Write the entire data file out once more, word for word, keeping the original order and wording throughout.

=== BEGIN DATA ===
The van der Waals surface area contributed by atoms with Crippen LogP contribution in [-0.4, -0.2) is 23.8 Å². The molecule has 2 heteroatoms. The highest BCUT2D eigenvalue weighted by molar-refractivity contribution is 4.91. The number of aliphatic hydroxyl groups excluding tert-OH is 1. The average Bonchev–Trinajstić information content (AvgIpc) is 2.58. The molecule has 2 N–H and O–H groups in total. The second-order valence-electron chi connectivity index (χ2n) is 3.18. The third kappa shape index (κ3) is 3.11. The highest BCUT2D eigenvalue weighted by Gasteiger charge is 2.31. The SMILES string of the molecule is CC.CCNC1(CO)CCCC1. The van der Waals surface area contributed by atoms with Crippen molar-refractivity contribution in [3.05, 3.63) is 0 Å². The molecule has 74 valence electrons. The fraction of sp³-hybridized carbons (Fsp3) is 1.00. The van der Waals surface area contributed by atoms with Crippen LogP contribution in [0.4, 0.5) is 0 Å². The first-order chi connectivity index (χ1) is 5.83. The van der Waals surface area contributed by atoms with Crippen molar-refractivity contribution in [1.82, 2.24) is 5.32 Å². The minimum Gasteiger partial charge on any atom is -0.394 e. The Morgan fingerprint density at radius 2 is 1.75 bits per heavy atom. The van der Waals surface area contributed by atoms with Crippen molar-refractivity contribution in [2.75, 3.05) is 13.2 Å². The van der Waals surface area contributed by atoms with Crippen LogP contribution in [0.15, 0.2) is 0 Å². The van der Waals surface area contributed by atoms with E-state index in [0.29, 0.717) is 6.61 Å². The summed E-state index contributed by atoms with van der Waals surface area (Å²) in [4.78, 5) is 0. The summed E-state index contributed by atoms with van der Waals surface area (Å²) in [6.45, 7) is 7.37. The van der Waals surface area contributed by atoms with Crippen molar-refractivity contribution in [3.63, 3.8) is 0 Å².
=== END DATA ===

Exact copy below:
The van der Waals surface area contributed by atoms with Crippen LogP contribution in [-0.4, -0.2) is 23.8 Å². The molecule has 2 heteroatoms. The highest BCUT2D eigenvalue weighted by molar-refractivity contribution is 4.91. The number of aliphatic hydroxyl groups excluding tert-OH is 1. The average Bonchev–Trinajstić information content (AvgIpc) is 2.58. The molecule has 2 N–H and O–H groups in total. The second-order valence-electron chi connectivity index (χ2n) is 3.18. The third kappa shape index (κ3) is 3.11. The highest BCUT2D eigenvalue weighted by Gasteiger charge is 2.31. The SMILES string of the molecule is CC.CCNC1(CO)CCCC1. The van der Waals surface area contributed by atoms with Crippen molar-refractivity contribution in [3.05, 3.63) is 0 Å². The molecule has 74 valence electrons. The fraction of sp³-hybridized carbons (Fsp3) is 1.00. The van der Waals surface area contributed by atoms with Crippen LogP contribution in [0.4, 0.5) is 0 Å². The first-order chi connectivity index (χ1) is 5.83. The van der Waals surface area contributed by atoms with Crippen molar-refractivity contribution in [1.82, 2.24) is 5.32 Å². The minimum Gasteiger partial charge on any atom is -0.394 e. The Morgan fingerprint density at radius 2 is 1.75 bits per heavy atom. The van der Waals surface area contributed by atoms with Crippen molar-refractivity contribution in [2.75, 3.05) is 13.2 Å². The van der Waals surface area contributed by atoms with Crippen LogP contribution in [0.15, 0.2) is 0 Å². The van der Waals surface area contributed by atoms with E-state index in [0.29, 0.717) is 6.61 Å². The summed E-state index contributed by atoms with van der Waals surface area (Å²) in [4.78, 5) is 0. The summed E-state index contributed by atoms with van der Waals surface area (Å²) in [6.45, 7) is 7.37. The van der Waals surface area contributed by atoms with Crippen molar-refractivity contribution in [3.63, 3.8) is 0 Å².